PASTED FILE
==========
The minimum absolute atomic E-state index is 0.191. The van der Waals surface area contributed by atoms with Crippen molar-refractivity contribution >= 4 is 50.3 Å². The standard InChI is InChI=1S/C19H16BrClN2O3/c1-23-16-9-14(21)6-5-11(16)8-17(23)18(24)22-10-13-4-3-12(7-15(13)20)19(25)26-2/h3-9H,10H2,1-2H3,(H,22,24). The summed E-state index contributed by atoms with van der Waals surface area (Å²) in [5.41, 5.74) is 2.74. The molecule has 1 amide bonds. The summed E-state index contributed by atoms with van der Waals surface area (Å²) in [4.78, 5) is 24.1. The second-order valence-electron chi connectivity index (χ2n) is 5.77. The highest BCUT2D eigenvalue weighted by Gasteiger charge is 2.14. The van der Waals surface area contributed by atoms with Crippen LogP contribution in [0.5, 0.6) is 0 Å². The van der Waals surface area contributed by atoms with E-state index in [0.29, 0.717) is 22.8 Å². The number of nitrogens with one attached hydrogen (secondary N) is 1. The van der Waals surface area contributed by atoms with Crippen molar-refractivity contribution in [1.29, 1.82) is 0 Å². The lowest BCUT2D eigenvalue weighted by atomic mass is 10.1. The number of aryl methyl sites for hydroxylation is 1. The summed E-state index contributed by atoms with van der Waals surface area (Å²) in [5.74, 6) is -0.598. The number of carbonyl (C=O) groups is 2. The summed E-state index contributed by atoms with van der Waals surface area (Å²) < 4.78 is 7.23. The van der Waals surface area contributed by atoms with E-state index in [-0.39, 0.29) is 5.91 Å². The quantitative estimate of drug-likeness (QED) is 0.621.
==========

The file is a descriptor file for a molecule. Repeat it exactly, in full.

The minimum absolute atomic E-state index is 0.191. The van der Waals surface area contributed by atoms with Crippen molar-refractivity contribution >= 4 is 50.3 Å². The standard InChI is InChI=1S/C19H16BrClN2O3/c1-23-16-9-14(21)6-5-11(16)8-17(23)18(24)22-10-13-4-3-12(7-15(13)20)19(25)26-2/h3-9H,10H2,1-2H3,(H,22,24). The summed E-state index contributed by atoms with van der Waals surface area (Å²) in [5.41, 5.74) is 2.74. The molecule has 1 amide bonds. The summed E-state index contributed by atoms with van der Waals surface area (Å²) in [4.78, 5) is 24.1. The second-order valence-electron chi connectivity index (χ2n) is 5.77. The highest BCUT2D eigenvalue weighted by Gasteiger charge is 2.14. The van der Waals surface area contributed by atoms with Crippen LogP contribution in [0.5, 0.6) is 0 Å². The van der Waals surface area contributed by atoms with E-state index in [0.29, 0.717) is 22.8 Å². The number of nitrogens with one attached hydrogen (secondary N) is 1. The van der Waals surface area contributed by atoms with Crippen molar-refractivity contribution in [1.29, 1.82) is 0 Å². The lowest BCUT2D eigenvalue weighted by atomic mass is 10.1. The number of aryl methyl sites for hydroxylation is 1. The summed E-state index contributed by atoms with van der Waals surface area (Å²) in [5.74, 6) is -0.598. The number of carbonyl (C=O) groups is 2. The summed E-state index contributed by atoms with van der Waals surface area (Å²) < 4.78 is 7.23. The van der Waals surface area contributed by atoms with E-state index in [-0.39, 0.29) is 5.91 Å². The quantitative estimate of drug-likeness (QED) is 0.621.